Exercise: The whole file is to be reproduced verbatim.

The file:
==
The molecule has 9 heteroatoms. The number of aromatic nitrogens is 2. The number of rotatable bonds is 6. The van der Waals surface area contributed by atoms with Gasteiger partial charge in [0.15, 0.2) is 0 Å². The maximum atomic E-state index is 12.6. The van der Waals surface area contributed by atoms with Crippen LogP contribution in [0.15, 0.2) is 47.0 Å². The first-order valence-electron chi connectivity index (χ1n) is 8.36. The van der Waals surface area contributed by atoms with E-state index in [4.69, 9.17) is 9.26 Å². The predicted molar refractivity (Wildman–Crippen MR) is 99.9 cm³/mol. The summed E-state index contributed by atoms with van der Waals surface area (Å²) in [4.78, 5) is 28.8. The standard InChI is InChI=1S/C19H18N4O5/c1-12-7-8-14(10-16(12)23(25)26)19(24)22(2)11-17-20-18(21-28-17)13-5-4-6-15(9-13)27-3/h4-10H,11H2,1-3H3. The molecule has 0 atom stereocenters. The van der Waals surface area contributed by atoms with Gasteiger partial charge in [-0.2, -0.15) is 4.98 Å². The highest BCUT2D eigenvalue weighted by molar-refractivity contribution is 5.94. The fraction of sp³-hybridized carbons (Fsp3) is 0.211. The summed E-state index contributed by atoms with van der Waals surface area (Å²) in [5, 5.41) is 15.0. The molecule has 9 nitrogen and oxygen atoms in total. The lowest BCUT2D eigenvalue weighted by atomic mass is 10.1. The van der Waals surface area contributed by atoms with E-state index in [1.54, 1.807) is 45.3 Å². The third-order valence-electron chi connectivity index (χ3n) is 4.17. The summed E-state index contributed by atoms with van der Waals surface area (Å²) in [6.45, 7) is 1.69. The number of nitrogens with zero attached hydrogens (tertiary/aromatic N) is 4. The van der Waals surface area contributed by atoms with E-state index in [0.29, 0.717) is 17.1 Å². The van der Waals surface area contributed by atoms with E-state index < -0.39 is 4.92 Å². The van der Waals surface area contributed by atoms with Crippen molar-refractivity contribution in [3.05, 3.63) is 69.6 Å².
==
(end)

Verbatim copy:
The molecule has 9 heteroatoms. The number of aromatic nitrogens is 2. The number of rotatable bonds is 6. The van der Waals surface area contributed by atoms with Gasteiger partial charge in [0.15, 0.2) is 0 Å². The maximum atomic E-state index is 12.6. The van der Waals surface area contributed by atoms with Crippen LogP contribution in [0.15, 0.2) is 47.0 Å². The first-order valence-electron chi connectivity index (χ1n) is 8.36. The van der Waals surface area contributed by atoms with E-state index in [4.69, 9.17) is 9.26 Å². The predicted molar refractivity (Wildman–Crippen MR) is 99.9 cm³/mol. The summed E-state index contributed by atoms with van der Waals surface area (Å²) in [4.78, 5) is 28.8. The standard InChI is InChI=1S/C19H18N4O5/c1-12-7-8-14(10-16(12)23(25)26)19(24)22(2)11-17-20-18(21-28-17)13-5-4-6-15(9-13)27-3/h4-10H,11H2,1-3H3. The molecule has 0 atom stereocenters. The van der Waals surface area contributed by atoms with Gasteiger partial charge in [-0.2, -0.15) is 4.98 Å². The highest BCUT2D eigenvalue weighted by molar-refractivity contribution is 5.94. The fraction of sp³-hybridized carbons (Fsp3) is 0.211. The summed E-state index contributed by atoms with van der Waals surface area (Å²) in [5, 5.41) is 15.0. The molecule has 9 nitrogen and oxygen atoms in total. The lowest BCUT2D eigenvalue weighted by atomic mass is 10.1. The van der Waals surface area contributed by atoms with E-state index in [1.54, 1.807) is 45.3 Å². The third-order valence-electron chi connectivity index (χ3n) is 4.17. The summed E-state index contributed by atoms with van der Waals surface area (Å²) in [6.45, 7) is 1.69. The number of nitrogens with zero attached hydrogens (tertiary/aromatic N) is 4. The van der Waals surface area contributed by atoms with E-state index in [0.29, 0.717) is 17.1 Å². The van der Waals surface area contributed by atoms with E-state index < -0.39 is 4.92 Å². The van der Waals surface area contributed by atoms with Crippen molar-refractivity contribution in [3.05, 3.63) is 69.6 Å².